• Life drive (Eros): associated with the self-preservation or survival ability of the species. The drive to create, relate to and protect yourself.
  • Death drive (thanatos): linked to the destructive tendencies of the human being towards himself or towards others.

4. Genetic model

The genetic model is Sigmund Freud's most popular theory of personality. It describes the 5 phases of psychosexual development, characterized by the search for gratification (or discharge of tension) in the erogenous zones of the body; each determined by age.

Freud suggested that not only the adult experiences satisfaction in the erogenous zones, but also the child. Thus, each stage symbolizes the concentration of libido in a different area of ​​the body.

If libidinal impulses do not progress adequately or are repressed, the child is left unsatisfied or in a state of fixation. This consequently produces anxiety at any stage and can persist into adulthood as neurosis.

In summary, the phases of Freud's psychosexual development are as follows:

  • Oral phase: developed in the first year of life. The behavior focuses on the mouth, since the pleasure is in sucking, biting or kissing.
  • Anal phase: from 18 months to 4 years of age. In this period, toilet training becomes a sensitive task for the child. Therefore, the focus of pleasure shifts from the oral to the anal area. Children at these ages will be focused on excretion, as they seek to respond to the performance expected by their caregiver. If not, fixation may manifest as anal retention or anal expulsiveness.
  • Phallic phase: covers ages between 4 and 7 years. It is the most controversial stage in Freud's psychosexual development. In this, the minor begins to experience pleasure associated with their genitals, which is why masturbation is common. In addition, the well-known Oedipus and castration complex occurs.
  • Lag phase: from 7 to 12 years old. At this stage, Freud suggested that the sexual drive is repressed to prioritize learning and cognitive development. In this way, the child concentrates on school, sports and social activities. If there are dysfunctions in this period, you will have trouble having healthy relationships in adulthood.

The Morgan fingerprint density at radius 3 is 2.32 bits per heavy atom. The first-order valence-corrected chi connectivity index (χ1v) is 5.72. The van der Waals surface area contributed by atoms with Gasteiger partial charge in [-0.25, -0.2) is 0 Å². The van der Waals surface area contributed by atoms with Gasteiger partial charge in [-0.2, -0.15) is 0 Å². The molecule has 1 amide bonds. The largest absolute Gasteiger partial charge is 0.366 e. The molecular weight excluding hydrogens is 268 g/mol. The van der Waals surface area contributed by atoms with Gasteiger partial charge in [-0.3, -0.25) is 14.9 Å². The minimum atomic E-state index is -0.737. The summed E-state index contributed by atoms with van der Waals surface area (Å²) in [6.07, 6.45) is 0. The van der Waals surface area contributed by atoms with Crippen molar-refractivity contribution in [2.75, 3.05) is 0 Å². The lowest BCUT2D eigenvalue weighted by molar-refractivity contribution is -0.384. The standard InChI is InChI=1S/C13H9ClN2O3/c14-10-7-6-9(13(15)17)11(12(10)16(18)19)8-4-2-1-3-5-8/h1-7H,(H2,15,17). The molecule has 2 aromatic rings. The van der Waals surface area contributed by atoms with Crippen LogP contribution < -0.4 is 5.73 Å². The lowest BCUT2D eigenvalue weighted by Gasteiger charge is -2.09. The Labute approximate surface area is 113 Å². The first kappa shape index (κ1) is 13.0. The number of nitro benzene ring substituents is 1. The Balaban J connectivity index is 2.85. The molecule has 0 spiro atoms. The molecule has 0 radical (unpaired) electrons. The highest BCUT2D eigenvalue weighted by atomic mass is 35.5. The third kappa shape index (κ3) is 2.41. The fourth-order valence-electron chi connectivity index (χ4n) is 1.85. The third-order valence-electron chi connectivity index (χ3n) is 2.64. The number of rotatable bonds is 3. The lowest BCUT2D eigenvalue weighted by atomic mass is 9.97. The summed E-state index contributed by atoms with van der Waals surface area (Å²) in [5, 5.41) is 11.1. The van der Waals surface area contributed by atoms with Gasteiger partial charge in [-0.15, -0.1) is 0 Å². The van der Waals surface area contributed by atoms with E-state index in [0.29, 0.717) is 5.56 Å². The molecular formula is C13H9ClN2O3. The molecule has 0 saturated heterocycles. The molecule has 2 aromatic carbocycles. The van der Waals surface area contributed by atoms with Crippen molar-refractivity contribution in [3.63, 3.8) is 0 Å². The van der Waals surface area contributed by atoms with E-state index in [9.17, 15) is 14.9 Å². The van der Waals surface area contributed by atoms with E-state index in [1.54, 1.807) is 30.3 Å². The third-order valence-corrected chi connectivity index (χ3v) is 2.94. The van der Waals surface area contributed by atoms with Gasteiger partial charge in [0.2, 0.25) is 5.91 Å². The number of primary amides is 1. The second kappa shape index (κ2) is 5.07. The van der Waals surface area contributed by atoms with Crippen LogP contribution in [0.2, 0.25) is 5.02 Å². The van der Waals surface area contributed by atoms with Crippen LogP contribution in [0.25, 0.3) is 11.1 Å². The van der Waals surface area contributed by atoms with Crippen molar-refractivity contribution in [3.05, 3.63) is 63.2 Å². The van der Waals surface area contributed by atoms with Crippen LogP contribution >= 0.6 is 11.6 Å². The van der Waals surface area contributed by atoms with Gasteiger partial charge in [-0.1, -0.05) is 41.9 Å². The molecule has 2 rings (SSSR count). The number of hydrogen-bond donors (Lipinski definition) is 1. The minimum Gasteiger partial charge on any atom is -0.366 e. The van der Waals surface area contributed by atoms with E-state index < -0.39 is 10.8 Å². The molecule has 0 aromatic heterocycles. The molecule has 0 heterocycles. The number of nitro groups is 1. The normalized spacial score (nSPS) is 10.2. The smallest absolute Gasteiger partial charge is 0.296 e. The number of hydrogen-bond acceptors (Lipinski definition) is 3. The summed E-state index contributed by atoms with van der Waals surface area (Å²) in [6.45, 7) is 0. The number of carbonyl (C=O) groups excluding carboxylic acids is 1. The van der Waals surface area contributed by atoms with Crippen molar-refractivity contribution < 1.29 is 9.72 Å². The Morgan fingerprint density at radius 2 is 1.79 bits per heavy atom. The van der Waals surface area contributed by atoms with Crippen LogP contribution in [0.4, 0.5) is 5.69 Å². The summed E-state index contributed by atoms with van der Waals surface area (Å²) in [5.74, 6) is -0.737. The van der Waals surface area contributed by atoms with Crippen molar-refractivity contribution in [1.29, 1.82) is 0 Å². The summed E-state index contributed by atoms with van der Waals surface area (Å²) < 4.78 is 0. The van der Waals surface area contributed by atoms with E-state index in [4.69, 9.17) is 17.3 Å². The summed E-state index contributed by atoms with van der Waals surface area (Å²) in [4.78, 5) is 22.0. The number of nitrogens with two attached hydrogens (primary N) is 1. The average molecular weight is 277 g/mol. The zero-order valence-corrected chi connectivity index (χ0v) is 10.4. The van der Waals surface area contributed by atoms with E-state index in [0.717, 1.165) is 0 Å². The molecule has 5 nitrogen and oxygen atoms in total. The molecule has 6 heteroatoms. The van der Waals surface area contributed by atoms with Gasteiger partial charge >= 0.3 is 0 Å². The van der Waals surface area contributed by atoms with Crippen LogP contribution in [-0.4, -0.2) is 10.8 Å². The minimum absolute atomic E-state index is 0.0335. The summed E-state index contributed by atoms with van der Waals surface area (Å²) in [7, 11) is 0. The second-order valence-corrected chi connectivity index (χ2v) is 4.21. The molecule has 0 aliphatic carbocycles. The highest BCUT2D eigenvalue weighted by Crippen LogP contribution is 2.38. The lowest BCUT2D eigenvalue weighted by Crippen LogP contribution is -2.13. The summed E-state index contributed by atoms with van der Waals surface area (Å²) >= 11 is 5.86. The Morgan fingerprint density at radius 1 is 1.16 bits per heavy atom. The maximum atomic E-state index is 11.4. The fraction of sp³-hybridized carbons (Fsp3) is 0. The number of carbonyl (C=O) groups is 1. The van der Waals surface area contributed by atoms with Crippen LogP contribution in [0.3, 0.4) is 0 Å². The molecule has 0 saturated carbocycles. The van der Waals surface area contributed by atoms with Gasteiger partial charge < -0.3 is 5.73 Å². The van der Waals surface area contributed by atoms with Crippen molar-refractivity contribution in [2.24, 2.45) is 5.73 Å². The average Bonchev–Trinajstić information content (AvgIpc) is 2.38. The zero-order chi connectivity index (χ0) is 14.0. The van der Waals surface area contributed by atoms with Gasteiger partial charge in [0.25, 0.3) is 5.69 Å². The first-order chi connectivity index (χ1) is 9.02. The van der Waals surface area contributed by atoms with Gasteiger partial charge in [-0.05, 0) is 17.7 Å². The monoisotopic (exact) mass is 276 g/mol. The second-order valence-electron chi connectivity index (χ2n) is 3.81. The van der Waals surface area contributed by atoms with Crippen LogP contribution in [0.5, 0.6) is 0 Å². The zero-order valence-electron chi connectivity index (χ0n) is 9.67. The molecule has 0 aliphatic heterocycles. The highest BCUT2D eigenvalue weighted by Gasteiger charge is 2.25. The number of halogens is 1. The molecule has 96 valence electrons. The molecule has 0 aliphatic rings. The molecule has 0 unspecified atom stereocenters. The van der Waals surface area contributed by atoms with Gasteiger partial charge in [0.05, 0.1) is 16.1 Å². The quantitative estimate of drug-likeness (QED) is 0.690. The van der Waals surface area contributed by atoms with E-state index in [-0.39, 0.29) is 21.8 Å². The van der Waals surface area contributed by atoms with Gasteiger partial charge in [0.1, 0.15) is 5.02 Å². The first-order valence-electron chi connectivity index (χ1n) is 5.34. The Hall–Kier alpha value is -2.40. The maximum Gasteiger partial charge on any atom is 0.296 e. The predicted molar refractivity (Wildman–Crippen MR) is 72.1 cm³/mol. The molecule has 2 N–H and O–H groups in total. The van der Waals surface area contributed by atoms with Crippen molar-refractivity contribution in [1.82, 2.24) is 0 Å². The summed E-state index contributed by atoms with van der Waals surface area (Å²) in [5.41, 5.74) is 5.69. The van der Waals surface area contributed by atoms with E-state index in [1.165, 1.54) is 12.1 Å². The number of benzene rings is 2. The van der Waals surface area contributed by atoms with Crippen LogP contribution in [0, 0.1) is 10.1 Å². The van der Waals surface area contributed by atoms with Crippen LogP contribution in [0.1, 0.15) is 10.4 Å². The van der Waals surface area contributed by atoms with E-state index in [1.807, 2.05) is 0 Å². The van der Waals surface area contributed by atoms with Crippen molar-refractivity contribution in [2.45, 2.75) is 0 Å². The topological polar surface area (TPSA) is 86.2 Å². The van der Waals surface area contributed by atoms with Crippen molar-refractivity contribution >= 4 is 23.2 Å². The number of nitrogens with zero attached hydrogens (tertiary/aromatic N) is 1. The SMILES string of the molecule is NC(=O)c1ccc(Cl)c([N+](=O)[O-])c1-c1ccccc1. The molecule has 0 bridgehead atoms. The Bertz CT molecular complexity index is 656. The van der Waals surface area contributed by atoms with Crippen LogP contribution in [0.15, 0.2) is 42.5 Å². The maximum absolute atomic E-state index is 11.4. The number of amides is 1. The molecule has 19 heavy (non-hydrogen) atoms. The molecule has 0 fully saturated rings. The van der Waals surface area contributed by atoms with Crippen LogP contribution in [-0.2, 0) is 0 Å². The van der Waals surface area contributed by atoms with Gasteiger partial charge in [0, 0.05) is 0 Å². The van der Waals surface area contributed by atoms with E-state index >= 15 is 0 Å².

• Genital phase: 12 years and older. It signals sexual maturity. It is a period in which sexual identity is reaffirmed, both in men and women.


5. Structural model

In this model of Sigmund Freud's theory of personality, the mind is divided into three instances that develop throughout childhood: the 'It', the 'I' and the 'Superego'. Each has a different function that, in turn, acts on different levels of the mind.

Yet together they form a unique personality structure. Furthermore, conflicts between these give rise to psychopathological symptoms.

  • The It: refers to the instinctual aspect of the psyche. Its main purpose is to satisfy the biological, unconscious and instinctive impulses of the person.
  • The I: it is considered a development of the Id, but it also works as an intermediary between the Super-ego. It plays a regulatory role, since it satisfies the impulses according to the demands of the environment and working with both unconscious and conscious contents.
  • The superego: ensures compliance with the moral rules and values ​​of society. It exercises a function of censorship and criticism.
All of Freud's theories try to explain the formation of the personality and how the human being acts in his circumstances.

Although they are explained separately, the models of Sigmund Freud's personality theory are related to each other. Together they explain how the development of personality conditions the way in which each person develops in their environment.

At the same time, it allows us to understand how the unresolved conflicts between physical impulses and social expectations at each stage of human development can lead to mental alterations.